Color changes our emotions. Color can change our lives. Color schemes that create fame for artists in other countries are a familiar way for Moroccans to communicate
Scarlet, burgundy, cherry, coral, terracotta, dark pink – carpets of all shades of red are stacked in two-meter piles along the walls in Fayyad Lahbi shop in the center of the Marrakesh medina. The floor is covered with crimson fleecy carpets with tassels and outlandish symbols woven in black and light yellow wool. Thinner rugs, with white and blue zigzags at the edges, hang from the vaulted ceiling.
“I sell Berber carpets, which are woven by women of the Oulad-Besseba tribe from the province of Shishaoua, which is 60 kilometers from Marrakesh,” the owner explains and gestures me to sit on a pouf at a low wooden table. “The background of these carpets is always red colors and shades. For ulyad-besseb, who migrated here from the Sahara 700 years ago, red symbolizes happiness and greatness, black – maturity and courage, white -purity, green -youth, yellow -sun, orange -spiritual wealth.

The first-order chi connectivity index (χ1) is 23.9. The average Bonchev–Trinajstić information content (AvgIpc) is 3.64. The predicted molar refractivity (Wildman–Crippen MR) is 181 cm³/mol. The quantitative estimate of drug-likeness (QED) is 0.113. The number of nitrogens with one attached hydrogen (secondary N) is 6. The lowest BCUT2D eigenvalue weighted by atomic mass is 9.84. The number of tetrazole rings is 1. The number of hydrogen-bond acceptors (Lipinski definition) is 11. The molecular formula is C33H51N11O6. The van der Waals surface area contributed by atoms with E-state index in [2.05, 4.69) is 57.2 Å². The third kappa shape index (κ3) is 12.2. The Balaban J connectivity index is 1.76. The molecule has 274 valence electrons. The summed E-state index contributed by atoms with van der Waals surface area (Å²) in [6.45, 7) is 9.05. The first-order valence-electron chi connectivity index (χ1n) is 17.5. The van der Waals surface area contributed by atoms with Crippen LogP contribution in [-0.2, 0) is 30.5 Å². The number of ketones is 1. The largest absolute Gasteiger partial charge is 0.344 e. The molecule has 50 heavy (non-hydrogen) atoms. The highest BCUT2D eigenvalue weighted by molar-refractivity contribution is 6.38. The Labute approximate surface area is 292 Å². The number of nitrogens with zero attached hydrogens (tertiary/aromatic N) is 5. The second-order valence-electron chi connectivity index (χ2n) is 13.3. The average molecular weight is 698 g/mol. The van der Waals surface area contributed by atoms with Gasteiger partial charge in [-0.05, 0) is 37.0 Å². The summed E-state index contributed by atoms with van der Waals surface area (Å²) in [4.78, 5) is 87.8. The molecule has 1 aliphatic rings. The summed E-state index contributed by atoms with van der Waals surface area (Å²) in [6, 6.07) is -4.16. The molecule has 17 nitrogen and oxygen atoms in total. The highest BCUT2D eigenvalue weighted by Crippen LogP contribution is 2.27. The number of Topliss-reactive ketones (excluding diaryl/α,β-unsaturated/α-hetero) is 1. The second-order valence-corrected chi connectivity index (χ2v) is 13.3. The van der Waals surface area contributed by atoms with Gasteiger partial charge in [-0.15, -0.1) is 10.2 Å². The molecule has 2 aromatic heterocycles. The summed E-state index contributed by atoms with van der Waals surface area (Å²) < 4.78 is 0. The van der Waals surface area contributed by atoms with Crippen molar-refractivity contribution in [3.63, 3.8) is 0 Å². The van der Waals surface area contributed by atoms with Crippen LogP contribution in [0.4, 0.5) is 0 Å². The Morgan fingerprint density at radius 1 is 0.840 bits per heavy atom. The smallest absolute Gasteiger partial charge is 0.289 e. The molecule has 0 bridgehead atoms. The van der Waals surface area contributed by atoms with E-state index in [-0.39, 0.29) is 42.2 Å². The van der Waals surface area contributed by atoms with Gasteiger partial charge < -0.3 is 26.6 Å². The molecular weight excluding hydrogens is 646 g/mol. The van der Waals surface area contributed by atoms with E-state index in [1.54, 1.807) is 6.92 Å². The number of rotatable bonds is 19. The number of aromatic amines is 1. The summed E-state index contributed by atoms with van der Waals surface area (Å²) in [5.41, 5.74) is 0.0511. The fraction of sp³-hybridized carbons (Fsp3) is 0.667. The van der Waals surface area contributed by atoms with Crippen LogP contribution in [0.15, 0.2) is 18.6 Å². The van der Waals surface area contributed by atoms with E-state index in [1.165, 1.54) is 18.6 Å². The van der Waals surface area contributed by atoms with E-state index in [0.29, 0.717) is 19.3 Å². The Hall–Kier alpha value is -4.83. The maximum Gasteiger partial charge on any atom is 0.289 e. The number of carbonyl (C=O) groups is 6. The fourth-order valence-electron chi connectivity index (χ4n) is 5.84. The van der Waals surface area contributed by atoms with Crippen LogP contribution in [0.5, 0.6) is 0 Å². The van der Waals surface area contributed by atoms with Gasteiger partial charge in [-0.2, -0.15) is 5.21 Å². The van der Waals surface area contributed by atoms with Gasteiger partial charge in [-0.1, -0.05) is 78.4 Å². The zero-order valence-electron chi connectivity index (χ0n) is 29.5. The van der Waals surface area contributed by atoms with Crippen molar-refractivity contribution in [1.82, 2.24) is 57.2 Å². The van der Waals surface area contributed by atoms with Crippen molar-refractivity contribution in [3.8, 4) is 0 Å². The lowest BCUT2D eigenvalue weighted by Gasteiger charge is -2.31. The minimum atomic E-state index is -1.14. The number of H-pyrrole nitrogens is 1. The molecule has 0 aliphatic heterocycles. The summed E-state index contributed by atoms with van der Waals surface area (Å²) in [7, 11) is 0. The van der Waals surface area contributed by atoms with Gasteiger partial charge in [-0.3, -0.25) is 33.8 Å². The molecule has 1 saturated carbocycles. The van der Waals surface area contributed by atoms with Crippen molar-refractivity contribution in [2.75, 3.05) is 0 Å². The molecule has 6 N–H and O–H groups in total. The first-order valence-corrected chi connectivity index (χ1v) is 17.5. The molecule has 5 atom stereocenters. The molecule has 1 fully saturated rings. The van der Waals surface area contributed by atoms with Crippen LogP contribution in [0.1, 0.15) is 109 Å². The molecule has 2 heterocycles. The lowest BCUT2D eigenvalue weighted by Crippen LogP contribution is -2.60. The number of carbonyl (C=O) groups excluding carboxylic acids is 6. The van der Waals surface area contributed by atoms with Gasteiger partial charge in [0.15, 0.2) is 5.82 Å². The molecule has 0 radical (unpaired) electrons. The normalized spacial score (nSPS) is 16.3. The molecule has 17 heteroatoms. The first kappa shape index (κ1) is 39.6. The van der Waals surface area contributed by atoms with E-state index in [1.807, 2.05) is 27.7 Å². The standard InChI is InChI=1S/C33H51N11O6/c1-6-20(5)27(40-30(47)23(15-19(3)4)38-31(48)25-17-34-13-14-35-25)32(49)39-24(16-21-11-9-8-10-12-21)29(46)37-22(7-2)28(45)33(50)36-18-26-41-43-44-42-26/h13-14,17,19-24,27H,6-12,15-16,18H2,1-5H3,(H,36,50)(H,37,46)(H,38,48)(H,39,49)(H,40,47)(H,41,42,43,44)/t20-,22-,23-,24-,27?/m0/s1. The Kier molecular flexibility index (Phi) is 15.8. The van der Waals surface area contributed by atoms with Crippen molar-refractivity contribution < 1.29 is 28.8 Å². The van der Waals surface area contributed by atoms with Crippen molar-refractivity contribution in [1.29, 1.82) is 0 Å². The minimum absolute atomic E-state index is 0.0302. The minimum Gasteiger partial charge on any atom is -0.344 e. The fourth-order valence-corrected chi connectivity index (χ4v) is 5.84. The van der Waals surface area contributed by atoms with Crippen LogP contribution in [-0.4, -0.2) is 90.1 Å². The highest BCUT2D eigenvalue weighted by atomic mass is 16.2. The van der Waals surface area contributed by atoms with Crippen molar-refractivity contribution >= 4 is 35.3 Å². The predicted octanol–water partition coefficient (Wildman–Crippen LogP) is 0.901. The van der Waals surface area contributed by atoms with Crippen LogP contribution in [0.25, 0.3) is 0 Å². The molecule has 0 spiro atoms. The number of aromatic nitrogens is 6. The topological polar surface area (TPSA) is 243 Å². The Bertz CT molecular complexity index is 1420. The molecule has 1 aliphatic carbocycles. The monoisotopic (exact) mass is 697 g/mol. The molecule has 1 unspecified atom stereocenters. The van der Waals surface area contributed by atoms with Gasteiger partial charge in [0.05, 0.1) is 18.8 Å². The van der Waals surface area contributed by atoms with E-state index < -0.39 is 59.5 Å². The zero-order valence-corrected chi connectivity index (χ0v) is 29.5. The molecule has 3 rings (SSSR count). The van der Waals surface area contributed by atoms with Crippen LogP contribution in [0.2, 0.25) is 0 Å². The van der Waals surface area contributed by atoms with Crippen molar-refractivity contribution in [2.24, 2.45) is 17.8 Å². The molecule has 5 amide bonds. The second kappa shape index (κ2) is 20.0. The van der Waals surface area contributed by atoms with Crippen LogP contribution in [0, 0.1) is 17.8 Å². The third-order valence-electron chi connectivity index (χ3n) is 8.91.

Fayyad famously lifts a silver teapot with a narrow spout a meter from the carved tabletop and pours mint tea into transparent glasses. Fayyad is wearing a brick-colored djellaba -a long Berber robe with a pointed hood pulled back, and yellow leather slippers-grandmothers without backs.
“The color of the Moroccan’s clothes,” the merchant continues, pushing me a turquoise faience plate with dates, “tells me what tribe he is from. By the color and ornament of our dishes, fabrics, carpets, it is immediately clear where and who made them. But the color meanings are different in different parts of Morocco.